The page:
Stigma (1,152)

May 20th, 2011

I enjoy having dinner in a small restaurant—finding that little out-of-the way place that makes you feel like you’re having a meal in a box car on a train. It happened recently. I ended up sitting next to a couple whose proximity prevented much privacy for either of us. I tried to tune out their conversation, but when I overheard they were from Connecticut and I knew I would be heading that way soon, I gave in to my eavesdropping instincts and listened in.

The wife was explaining to the husband why their bathtub in the motel room had been filling with water that morning. He didn’t seem terribly interested, demonstrated by his lack of reaction to her overtures. But it didn’t stop her from continuing. Apparently, it really bothered her that the bathtub had been filling up with water during showers, and she wanted him to know clearly that she had discovered it was because the drain had apparently been closed off—without her knowledge.

The young daughter who had been sitting with them at the table excused herself at this point and went to the bathroom. While the girl was gone, the wife pointed out to her husband that she believed the daughter had left the drain closed, which had caused the problem in the first place. I must continue to remind you that the husband was expressing no interest whatsoever in the story-telling, apparently completely engrossed in his plate of spaghetti.

The wife continued, mused, considered, wondered and speculated on how the drain had become so closed off—making it clear all the time that she was unaware of the situation and not responsible for the conclusion. She spoke well past any comfortable level of either interest or importance.

I had to smile. For there is such a stigma in our society against personal responsibility that each one of us feels a strong need to justify our actions, even when the profile has proven itself to be useless or even devastating. After all, nothing exactly is our fault. And especially when there are people around us of weaker character who can easily be blamed for the situation, why would we ever pass up the opportunity to target them as the culprit?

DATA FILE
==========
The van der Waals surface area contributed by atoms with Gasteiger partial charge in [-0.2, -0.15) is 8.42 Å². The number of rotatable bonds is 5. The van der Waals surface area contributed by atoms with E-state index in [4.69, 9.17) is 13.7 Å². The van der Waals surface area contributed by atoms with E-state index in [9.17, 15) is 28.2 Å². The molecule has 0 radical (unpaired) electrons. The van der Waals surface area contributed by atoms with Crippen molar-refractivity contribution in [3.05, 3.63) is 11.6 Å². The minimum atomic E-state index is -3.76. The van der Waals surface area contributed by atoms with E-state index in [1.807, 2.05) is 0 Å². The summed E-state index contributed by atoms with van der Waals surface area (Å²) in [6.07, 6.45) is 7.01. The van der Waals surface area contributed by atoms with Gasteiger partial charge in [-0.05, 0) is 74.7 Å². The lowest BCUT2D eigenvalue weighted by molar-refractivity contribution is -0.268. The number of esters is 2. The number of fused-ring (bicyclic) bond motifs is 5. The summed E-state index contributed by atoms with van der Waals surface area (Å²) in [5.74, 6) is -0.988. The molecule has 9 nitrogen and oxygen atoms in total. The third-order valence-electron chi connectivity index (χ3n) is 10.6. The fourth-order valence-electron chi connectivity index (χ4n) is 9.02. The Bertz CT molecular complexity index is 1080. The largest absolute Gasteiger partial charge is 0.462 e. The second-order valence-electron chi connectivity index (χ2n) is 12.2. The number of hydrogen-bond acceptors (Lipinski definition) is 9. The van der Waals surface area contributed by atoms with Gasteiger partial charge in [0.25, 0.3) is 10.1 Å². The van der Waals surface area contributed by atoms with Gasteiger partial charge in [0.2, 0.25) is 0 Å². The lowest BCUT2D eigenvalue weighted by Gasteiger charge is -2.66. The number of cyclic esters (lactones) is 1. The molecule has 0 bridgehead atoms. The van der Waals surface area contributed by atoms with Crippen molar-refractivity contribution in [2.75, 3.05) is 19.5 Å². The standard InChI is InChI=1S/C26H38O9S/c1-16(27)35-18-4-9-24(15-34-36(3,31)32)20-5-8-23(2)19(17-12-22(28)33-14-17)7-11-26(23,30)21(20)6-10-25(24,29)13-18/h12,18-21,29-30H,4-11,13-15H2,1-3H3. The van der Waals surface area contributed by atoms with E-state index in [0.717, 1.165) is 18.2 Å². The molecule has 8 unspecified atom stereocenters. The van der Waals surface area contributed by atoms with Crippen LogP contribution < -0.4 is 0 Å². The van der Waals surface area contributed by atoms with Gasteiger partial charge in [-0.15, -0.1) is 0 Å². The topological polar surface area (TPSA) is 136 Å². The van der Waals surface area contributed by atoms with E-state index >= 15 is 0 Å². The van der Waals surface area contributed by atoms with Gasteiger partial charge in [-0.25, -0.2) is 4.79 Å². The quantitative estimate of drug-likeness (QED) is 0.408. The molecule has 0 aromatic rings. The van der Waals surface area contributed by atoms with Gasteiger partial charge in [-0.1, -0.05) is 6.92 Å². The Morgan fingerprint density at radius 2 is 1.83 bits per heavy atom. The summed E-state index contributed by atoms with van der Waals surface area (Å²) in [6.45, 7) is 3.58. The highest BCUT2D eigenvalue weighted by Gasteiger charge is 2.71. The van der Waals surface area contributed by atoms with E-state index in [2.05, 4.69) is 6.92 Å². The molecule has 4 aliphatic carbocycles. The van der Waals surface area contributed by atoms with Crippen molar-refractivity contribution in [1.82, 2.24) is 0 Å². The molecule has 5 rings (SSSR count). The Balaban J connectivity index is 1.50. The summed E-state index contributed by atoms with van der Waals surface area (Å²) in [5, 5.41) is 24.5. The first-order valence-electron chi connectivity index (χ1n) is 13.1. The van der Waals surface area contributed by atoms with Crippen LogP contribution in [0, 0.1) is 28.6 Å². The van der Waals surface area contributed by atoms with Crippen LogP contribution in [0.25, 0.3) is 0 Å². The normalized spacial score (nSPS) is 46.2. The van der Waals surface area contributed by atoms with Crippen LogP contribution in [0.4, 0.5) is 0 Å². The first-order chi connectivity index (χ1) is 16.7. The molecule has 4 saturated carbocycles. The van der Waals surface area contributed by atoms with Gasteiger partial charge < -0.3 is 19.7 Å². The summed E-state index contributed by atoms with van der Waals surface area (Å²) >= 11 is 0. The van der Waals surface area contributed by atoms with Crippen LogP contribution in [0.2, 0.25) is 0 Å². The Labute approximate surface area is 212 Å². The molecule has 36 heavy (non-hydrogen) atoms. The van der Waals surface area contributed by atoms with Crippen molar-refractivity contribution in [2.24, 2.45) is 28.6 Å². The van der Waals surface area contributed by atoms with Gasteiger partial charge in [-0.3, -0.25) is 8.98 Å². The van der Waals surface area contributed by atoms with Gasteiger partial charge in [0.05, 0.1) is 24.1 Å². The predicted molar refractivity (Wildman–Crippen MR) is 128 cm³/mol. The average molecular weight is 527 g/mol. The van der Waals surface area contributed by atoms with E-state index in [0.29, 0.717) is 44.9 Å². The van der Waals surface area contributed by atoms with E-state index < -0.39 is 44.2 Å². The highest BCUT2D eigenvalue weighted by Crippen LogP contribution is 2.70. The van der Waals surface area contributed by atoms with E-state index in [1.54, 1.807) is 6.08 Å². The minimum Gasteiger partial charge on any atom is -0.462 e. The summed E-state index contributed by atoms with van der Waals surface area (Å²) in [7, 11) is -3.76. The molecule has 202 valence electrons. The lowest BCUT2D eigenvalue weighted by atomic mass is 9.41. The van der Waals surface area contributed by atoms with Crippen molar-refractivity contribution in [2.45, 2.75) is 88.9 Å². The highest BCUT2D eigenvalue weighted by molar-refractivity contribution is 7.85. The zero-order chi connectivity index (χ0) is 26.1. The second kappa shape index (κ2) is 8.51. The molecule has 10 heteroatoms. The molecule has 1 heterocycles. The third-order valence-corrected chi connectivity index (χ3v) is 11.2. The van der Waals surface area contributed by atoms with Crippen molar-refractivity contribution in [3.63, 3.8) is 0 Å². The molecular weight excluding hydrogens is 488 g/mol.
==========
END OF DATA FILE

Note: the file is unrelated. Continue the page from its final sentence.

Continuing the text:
It goes back to the support we receive in society for our great need to cover up. For religion tells us that we are all sinners and in need of forgiveness and mercy. Isn’t that just another way of saying “it’s really not my fault?”

Politics provide us with a scapegoat—always blaming someone else for the ramifications of our actions. Once again, “I may have been a little wrong, but more the victim.”

Corporations love to present commercials portraying that we’re all just humans and equally flawed, so how could we possibly blame ourselves for being inadequate?

And finally, psychology gives us a great escape by informing us that our DNA, upbringing and circumstances may be the cause for all our fallacies and weaknesses. Not only is it possible that “the devil made me do it,” but maybe “it was all caused by my mother and father.” Let’s be honest. It’s easier to sell cars and hamburgers to stupid people. So if you can keep people dumb, you can keep them buying.

As a result, very few people actually make the human journey towards transparency, gaining the freedom from incrimination and receiving the greater mercy because we’ve confessed our own faults one to another.

Yes, that’s what the Bible says in James: “Confess your faults one to another that you may be healed.”

Isn’t it interesting that he equates a lack of openness with the diseases that often haunt us? Do I get sick because I’m a liar? I think so. That’s a good enough reason right there to begin to tell the truth. And you will find that if you are the first one to reveal your lack that you will have more allies than condemners.

Back to my story. At length, the husband interrupted the wife as the daughter returned from the bathroom and said, “Would it be all right if I change the subject to discuss my meat balls? They’re really quite good.”

I chuckled to myself. We must be prepared that when we become overly zealous to hide our frailties, even the discussion of the texture and taste of meatballs may be preferable to our companions.

Remove the stigma. Be the first one in your neighborhood to admit that your grass is too high and needs to be mowed but you’re just too lazy to do it today. You will be surprised at how many people will sympathize with you—and how many new friends you will make.

Published in: on May 20, 2011 at 2:23 pm  Leave a Comment  
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